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2012 Trend: Energy Efficiency

by Hu Yoshida on Dec 5, 2011

In 2012, power, cooling and carbon footprints will become even more critical as energy demand increases and countries begin to impose carbon taxes. IT will be asked to shoulder their share of the energy burden.

Last week the 17th session of the Conference of the Parties to the Climate Change Convention, in conjunction with the 7th meeting of the Parties to the Kyoto Protocol, met in Durban, South Africa to get commitments from 37 industrial countries for further reductions in carbon emissions.  An assessment of the state of CO2 emissions, which was prepared for this conference by the International Energy Agency can be downloaded here: http://www.iea.org/co2highlights/co2highlights.pdf

This report shows that in 2009, 41% of CO2—the majority—was generated by electricity and heating from carbon fuels. With the recent disasters which have shut down many nuclear energy plants, there will be more dependence on carbon fuels, which will drive up the cost of electricity and the emission of CO2.

Despite the downturn in the economy, Australia recently passed a carbon tax. Other countries and states, like the European Union, California, India and China are or will be imposing similar taxes or restrictions. In the near future, data centers can expect to get a carbon tax bill with their increasing electricity bill.

Data Centers need to be investing now to reduce their energy costs. The good news is that there are technologies helping to dramatically reduce energy costs.

In August 2007, the EPA’s Report to Congress on Server and Data Center Energy Efficiency was released. This report showed that the energy use of the nations’ servers and data centers in 2006 more than doubled the electricity consumed for that purpose than in 2000.  In 2006, data centers and servers consumed about 61 billion kWh (1.5 percent of total U.S. energy consumption) for a total of $4.5 billion.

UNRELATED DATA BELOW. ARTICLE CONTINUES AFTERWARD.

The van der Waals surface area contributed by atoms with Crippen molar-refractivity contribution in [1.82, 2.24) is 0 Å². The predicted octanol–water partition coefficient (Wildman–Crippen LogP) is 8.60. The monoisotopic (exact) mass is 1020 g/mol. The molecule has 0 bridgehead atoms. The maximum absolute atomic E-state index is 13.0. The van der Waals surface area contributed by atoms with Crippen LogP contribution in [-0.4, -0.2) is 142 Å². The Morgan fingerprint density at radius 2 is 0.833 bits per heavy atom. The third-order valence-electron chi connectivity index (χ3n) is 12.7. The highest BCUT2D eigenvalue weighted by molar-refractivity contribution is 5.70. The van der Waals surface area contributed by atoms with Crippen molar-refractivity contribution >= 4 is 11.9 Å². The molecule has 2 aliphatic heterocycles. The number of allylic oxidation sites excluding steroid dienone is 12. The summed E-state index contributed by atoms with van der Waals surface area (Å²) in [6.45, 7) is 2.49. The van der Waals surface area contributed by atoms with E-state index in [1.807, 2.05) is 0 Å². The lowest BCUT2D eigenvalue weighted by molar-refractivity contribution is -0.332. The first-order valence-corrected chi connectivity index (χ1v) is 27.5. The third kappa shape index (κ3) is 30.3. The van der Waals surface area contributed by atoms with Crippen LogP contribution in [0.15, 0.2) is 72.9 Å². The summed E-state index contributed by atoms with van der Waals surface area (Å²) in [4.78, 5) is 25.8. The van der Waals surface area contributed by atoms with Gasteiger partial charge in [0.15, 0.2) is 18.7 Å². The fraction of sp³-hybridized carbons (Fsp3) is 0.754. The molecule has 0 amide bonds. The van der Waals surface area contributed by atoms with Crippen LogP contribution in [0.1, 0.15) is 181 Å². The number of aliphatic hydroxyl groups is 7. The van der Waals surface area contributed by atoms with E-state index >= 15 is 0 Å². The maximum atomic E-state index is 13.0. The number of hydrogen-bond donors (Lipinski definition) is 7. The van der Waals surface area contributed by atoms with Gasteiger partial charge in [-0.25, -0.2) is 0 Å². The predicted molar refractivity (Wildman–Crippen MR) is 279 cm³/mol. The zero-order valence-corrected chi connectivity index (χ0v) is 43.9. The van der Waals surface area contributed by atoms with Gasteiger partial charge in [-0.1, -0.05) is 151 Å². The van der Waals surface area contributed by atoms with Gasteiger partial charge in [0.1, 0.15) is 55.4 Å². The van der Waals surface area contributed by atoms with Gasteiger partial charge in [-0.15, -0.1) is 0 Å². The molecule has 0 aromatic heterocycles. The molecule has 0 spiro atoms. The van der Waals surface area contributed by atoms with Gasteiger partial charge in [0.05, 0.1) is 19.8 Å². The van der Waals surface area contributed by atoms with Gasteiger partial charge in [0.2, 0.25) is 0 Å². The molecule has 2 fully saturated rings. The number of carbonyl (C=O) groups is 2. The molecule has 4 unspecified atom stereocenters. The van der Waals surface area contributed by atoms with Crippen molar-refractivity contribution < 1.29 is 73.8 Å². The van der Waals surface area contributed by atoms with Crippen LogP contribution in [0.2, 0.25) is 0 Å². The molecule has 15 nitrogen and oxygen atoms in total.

Annual Energy Use by Server Type 2000-2006

Source: U.S. EPA Report to Congress on Server and Data Center Energy Efficiency
Source: U.S. EPA Report to Congress on Server and Data Center Energy Efficiency

At this rate, energy consumption was expected to double by 2012. Fortunately, that growth rate was moderated significantly in a new study done by Stanford professor Jonathan Koomey, and reported in The New York Times, which showed that data center power consumption increased by only 36% from 2005 to 2010—rather than the 100% predicted in 2007. http://www.nytimes.com/2011/08/01/technology/data-centers-using-less-power-than-forecast-report-says.html?_r=1

The two main reasons for this moderation were the economy, and the adoption of server virtualization, which greatly reduced the power consumption of volume servers. Virtualization of servers enabled one server with new multicore processors to replace 10 or more standalone servers. This reduction in servers also helped to reduce site infrastructure costs.

Servers were the biggest factor in data center power consumption, but what about storage? In the chart above, you can see that the power consumption of storage nearly tripled from 2000 to 2006. Server virtualization does not do anything for storage; a server, whether it is physical or virtual, will require the same amount of storage. In fact, it might require more storage as applications tend to proliferate when servers are virtual and essentially free after the initial cost of the physical server. Unfortunately, The New York Times report does not break down the power consumption between storage and servers, but I expect that storage power consumption continues to explode at the previous pace, and will soon become the dominant power consumer in the Data Center if it is not brought under control.